Cholesterol - The Bad and The Good!
Cholesterol is a waxy substance found in your blood. Your body needs cholesterol to build healthy cells, but high levels of cholesterol can increase your risk of heart disease.
With high cholesterol, you can develop fatty deposits in your blood vessels. Eventually, these deposits grow, making it difficult for enough blood to flow through your arteries. Sometimes, those deposits can break suddenly and form a clot that causes a heart attack or stroke.
High cholesterol can be inherited, but it’s often the result of unhealthy lifestyle choices, which make it preventable and treatable. A healthy diet, regular exercise and sometimes medication can help reduce high cholesterol.
What is Good Cholesterol
Good cholesterol refers to a type of cholesterol that benefits the heart by transporting bad cholesterol from the blood into the liver. It is also called HDL. Since the particle density is high in good cholesterol, is called high-density.
The cholesterol molecule is surrounded by a rim of lipoproteins to form the HDL molecule. Lipoproteins are the helper molecules, which aid the transportation of the cholesterol particle in the blood. The structure of a lipoprotein molecule is shown in figure 1.
Good cholesterol are the scavengers of LDL and removes LDL from the bloodstream. It transports LDL into the liver where the LDL is reused and recycled. Thereby, good cholesterol maintains the inner walls of the blood vessels. This reduces the risk of atherosclerosis, which leads to cardiovascular diseases.
The good cholesterol levels should be 60 mg/dL or above. The higher level of good cholesterol is good for the health.
Figure 1: Lipoprotein
T – Triglycerol, C – Cholesterol, phospholipids (green
Figure 2: Bad and Good Cholesterol
What is Bad Cholesterol
Bad cholesterol refers to a type of cholesterol that increases the risk of cardiovascular disease. It is also called LDL. LDL is an important marker of the development of the cardiovascular disease. It forms clogged arteries, leading to atherosclerosis.
Atherosclerosis leads to the cardiovascular disease. The plaques in the walls of the blood vessels are removed by HLD. The role of the bad and good cholesterol is shown in figure 2.
High cholesterol symptoms
In most cases, high cholesterol is a “silent” problem. It typically doesn’t cause any symptoms. Many people don’t even realize they have high cholesterol until they develop serious complications, such as a heart attack or stroke.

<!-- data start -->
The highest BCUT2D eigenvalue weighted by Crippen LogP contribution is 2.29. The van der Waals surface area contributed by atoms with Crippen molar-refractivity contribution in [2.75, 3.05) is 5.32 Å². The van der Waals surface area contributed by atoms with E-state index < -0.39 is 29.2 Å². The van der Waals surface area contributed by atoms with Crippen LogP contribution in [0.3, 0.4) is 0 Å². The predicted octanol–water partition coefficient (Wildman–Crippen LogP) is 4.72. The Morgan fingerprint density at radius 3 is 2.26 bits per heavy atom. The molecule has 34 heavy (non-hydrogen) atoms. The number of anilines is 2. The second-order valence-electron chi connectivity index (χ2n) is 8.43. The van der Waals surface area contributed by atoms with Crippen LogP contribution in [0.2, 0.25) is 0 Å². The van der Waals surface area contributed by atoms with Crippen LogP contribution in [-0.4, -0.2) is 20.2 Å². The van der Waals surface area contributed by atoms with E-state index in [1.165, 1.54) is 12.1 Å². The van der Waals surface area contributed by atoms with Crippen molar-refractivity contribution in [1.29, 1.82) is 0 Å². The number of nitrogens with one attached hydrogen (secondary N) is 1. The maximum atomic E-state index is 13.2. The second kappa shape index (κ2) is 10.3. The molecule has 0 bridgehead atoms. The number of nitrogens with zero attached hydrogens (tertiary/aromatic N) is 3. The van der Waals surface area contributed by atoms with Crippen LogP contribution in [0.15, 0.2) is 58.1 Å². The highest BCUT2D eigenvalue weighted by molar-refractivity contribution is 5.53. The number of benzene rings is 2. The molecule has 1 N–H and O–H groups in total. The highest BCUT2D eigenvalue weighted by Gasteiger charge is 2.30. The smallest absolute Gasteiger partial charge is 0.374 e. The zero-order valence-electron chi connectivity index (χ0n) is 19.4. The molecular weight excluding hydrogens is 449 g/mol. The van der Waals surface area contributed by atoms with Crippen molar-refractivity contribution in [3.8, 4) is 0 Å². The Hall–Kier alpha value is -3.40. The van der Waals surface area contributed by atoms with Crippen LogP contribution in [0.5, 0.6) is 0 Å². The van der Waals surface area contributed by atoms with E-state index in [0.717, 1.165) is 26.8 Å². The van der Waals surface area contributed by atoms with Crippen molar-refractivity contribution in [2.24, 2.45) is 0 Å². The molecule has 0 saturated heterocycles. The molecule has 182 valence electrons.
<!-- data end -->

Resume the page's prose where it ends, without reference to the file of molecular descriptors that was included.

That’s why routine cholesterol screening is important. If you’re age 20 years or older, ask your doctor if you should have routine cholesterol screening.
Causes of high cholesterol
Eating too many foods that are high in cholesterol, saturated fats, and trans fats may increase your risk of developing high cholesterol. Other lifestyle factors can also contribute to high cholesterol. These factors include inactivity and smoking.
Other health conditions, such as diabetes and hypothyroidism, may also increase your risk of developing high cholesterol and related complications.
Natural Ways to decrease Cholesterol
Monounsaturated fats may also reduce the oxidation of lipoproteins, which contributes to clogged arteries. Studies found that replacing polyunsaturated fats with monounsaturated fats in the diet reduced the oxidation of fats and cholesterol.
Some are also good sources of polyunsaturated fat: Olives, olive oil Canola oil, Tree nuts, such as almonds, walnuts, pecans, hazelnuts and cashews and Avocados.
Polyunsaturated Fats, Especially Omega-3s
Polyunsaturated fats have multiple double bonds that make them behave differently in the body than saturated fats.
Omega-3 fatty acids are an especially heart-healthy type of polyunsaturated fat. They’re found in seafood and fish oil supplements.
Eat soluble fibre
Soluble fiber is a group of different compounds in plants that dissolve in water and that humans can’t digest.
However, the beneficial bacteria that live in your intestines can digest soluble fiber. In fact, they require it for their own nutrition. These good bacteria, also called probiotics, reduce both harmful kinds of lipoproteins, LDL and VLDL
Exercise is a win-win for heart health. Not only does it improve physical fitness and help combat obesity, but it also reduces harmful LDL and increases beneficial HDL
How can Chaya benefit?
The leaves of Chaya had appreciable quantity of Saponins. Saponins’ natural tendency to ward off microbes makes them an effective therapy for fungal and yeast infections. Saponin serves as natural antibiotics, which help the body to fight infections and microbial actions. Its presence makes Chaya a potential antibiotics drug. Saponins has a significant antihyperlipidemic effect.